Last week, the W3C Provenance Working group released 13 documents simultaneously that together define a framework for interchanging provenance on the Web. We are really excited about this release as it a complete, full and stable definition of PROV and includes 4 Proposed Recommendations.
While 13 documents is a lot, this is because we have broken down PROV into chunks designed for particular communities and usages. As users of PROV you won’t have to focus on the entire framework just the parts that you need. For an overview of this family of documents and the intended audience check out the PROV Overview.
Here, I wanted to provide you a bit of a guide to the PROV framework and the role of the various documents.
The Core: A Data Model
At the center of PROV is a data model, PROV-DM, that defines a vocabulary for describing provenance. These terms allow for the description of provenance from data, process and agent perspectives. PROV-DM is can be written down in multiple serialization technologies. PROV defines 3 serializations.
- PROV-O is a lightweight OWL2 ontology designed for Linked Data and Semantic Web applications.
- PROV-N is a compact syntax aimed at human consumption.
- PROV-XML is a native xml schema specifically designed for the XML community.
Using these serializations, applications can expose and interchange provenance. PROV-DM and its serializations have specifically been designed with extensibility in mind. We already have several extensions of PROV-O designed for specific communities.
PROV-DM and the associated serializations were purposely designed to allow for flexibility in writing provenance. We wanted to make it as easy to get started as possible and to allow for adaptability as PROV is increasingly used. However, we also realized that some users want a guide as to ensure that their provenance is consistent. Just like there are HTML validators we wanted to provide PROV validators. PROV Constraints defines a set of constraints that can be used to implement validators. PROV-Constraints is backed by a formal semantics defined in PROV Sem.
Data Model extensions
Two use cases for modeling provenance are seen in multiple applications, one is the case of aggregating information into collection/dictionary type structures (e.g. a folder with files) and the other is connecting multiple provenance traces together. PROV-Dictionary and PROV-Links provide define constructs to help model these constructs.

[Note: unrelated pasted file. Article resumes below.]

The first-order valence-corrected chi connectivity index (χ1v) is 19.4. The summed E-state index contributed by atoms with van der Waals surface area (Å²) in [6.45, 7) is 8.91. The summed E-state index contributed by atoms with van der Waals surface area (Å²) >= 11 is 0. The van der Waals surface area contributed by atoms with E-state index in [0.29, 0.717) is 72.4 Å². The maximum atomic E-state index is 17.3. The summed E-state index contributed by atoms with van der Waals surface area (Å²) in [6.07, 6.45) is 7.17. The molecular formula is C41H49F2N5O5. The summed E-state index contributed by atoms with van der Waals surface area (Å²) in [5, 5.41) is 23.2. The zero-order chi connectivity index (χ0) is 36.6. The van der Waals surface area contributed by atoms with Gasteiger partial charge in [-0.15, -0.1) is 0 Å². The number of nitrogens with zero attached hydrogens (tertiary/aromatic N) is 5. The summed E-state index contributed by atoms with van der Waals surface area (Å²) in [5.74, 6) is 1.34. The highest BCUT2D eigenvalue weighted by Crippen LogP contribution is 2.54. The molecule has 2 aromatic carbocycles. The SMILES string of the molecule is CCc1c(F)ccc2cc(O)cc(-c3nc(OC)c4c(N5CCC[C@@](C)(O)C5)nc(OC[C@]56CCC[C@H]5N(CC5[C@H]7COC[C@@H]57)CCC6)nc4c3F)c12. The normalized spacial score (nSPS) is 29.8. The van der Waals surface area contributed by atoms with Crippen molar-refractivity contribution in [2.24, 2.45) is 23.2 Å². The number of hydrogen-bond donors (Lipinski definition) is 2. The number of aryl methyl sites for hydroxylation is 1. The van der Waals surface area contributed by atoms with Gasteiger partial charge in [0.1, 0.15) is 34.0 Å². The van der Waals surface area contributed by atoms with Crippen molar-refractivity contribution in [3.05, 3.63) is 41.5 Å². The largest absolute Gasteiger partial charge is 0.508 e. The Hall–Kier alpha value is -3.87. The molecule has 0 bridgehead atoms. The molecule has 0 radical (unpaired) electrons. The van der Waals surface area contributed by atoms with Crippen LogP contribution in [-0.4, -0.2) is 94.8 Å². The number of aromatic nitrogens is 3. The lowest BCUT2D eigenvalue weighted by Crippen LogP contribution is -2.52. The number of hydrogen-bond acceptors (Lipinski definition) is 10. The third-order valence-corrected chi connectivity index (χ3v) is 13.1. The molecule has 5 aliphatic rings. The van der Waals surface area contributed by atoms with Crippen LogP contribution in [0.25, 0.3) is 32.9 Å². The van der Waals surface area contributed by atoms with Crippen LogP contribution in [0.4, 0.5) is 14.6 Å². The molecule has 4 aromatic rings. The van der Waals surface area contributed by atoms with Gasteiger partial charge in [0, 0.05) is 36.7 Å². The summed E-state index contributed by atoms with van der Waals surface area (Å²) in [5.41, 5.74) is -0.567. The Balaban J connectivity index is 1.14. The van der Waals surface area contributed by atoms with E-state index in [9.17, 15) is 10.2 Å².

Finally, once you’ve modeled your provenance, you want to be able to easily expose it. PROV-AQ defines how to use already existing web mechanisms, like link headers, to make provenance available. A key part of the design of PROV-AQ was to make it independent of any serialization format, so you can use whatever best fits your needs.
Dublin Core is one of the most widely published vocabularies and many of its terms are associated with provenance. Working with the DC community, we’ve defined a mapping between Dublin Core and PROV-O ( PROV-DC ). This means that applications who support PROV can easily consume provenance already exposed as Dublin Core
PROV provides a framework for writing down, validating and exchanging provenance information in an interoperable way. Already over 60 implementations support PROV and we expect more in the future. If you have an implementation, there’s still time to register yours using one of our surveys. See the Call for Implementations page for more information. PROV contains both recommendations and notes. The classification was primarily based on the amount of prior work and implementation experience the specification has.
What you can do
We are still looking for feedback on the documents: PROV-Primer, PROV-XML, PROV-DC, PROV-Dictionary, PROV-Links, PROV-Sem. You can also report your implementation. If you have questions or comments, please contact firstname.lastname@example.org
Finally, if your a W3C member and think that PROV should be a final recommendation of the W3C encourage your AC Representative to vote for the specification.